Coverage Area: Greater Chicago Area.
Cost: Items range from $2 to $16; $25 minimum and scheduled delivery required.
Sample Salad: Hand-chopped napa cabbage with mixed greens, grapes, cucumber, chickpeas, avocado, dried cherries, feta and pistachios with a housemade balsamic vinaigrette.
COVID-19 Update: Farmer’s Fridge is currently providing fresh, healthy meals in places like hospitals and airports with a 25 percent discount on all products purchased at a “fridge” location.
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Service: Home Chef provides fresh weekly meal kits customized to your liking. The service includes weekly recipe rotations for all skill levels and a “customize it” feature built into the ordering process ensures that meals are tailored to your desire.
Area Coverage: 98%percent of the United States.
Cost: Meals start at $6.99 per serving.
Sample Dinner: Lamb with jalapeño jelly, parmesan-chive mashed potatoes and broccolini.
COVID-19 Update: “Food safety is core to everything we do, so we are confident in our ability to keep our customers safe. We have rigorous supplier approval and quality assurance programs to ensure ingredient quality and safety. Additionally, we work with some of the most reputable food suppliers in the country and often source locally.” More information on Home Chef’s response to COVID-19 can be found here.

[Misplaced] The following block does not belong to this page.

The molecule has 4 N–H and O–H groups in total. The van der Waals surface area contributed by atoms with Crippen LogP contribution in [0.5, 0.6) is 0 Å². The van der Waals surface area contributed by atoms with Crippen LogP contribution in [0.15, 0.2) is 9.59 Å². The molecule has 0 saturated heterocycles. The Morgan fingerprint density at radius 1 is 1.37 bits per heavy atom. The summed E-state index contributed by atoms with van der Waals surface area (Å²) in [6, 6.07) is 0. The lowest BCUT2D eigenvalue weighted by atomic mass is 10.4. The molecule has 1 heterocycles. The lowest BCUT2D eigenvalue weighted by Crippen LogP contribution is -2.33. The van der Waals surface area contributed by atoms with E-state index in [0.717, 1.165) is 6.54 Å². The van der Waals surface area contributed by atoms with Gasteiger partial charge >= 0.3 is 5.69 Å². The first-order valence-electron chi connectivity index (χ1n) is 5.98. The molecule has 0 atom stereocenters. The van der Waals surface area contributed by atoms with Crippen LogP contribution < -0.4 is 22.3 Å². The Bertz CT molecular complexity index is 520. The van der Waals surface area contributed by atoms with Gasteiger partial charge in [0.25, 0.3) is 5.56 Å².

Service: Based in Evanston, Meez Meals offers tasty new recipes each week paired with ingredients that are prepped and ready to cook. The service was also recently ranked number one overall in a Chicago Tribune editors’ survey of home-delivered meal kits, with the paper applauding Meez Meals’ inventive menu and use of local ingredients.
Area Coverage: All of Illinois.
Cost: Entrees start at $9 per serving.
Sample Dinner: Blackened Baja salmon and avocado tacos with tangy pineapple.
COVID-19 Update: N/A.
Service: One of the biggest names in the game, Blue Apron has been delivering meal prep kits since 2012. While recent news indicated the company might be on the verge of calling it quits, the onset of the coronavirus pandemic now has Blue Apron actually looking to hire new workers in several cities.
Area Coverage: Contiguous United States.
Cost: Meals start at $7.49 per serving.
Sample Dinner: Mexican-spiced salmon with cilantro sauce, quinoa, shishito peppers and orange.
COVID-19 Precautions: In a statement made to Rolling Stone, the company says they “…continue to closely monitor guidance provided by the FDA and the Centers for Disease Control and Prevention and other applicable government agencies.”
For more ways to spice up your dinners while sheltering-in-place, check out these articles from Better:
Zack Ruskin writes on music, cannabis, and culture. His bylines include Vanity Fair, Billboard, Entertainment Weekly, Variety, Merry Jane, and the San Francisco Chronicle. He lives in San Francisco with his wife, Danielle, and their cat, McCovey.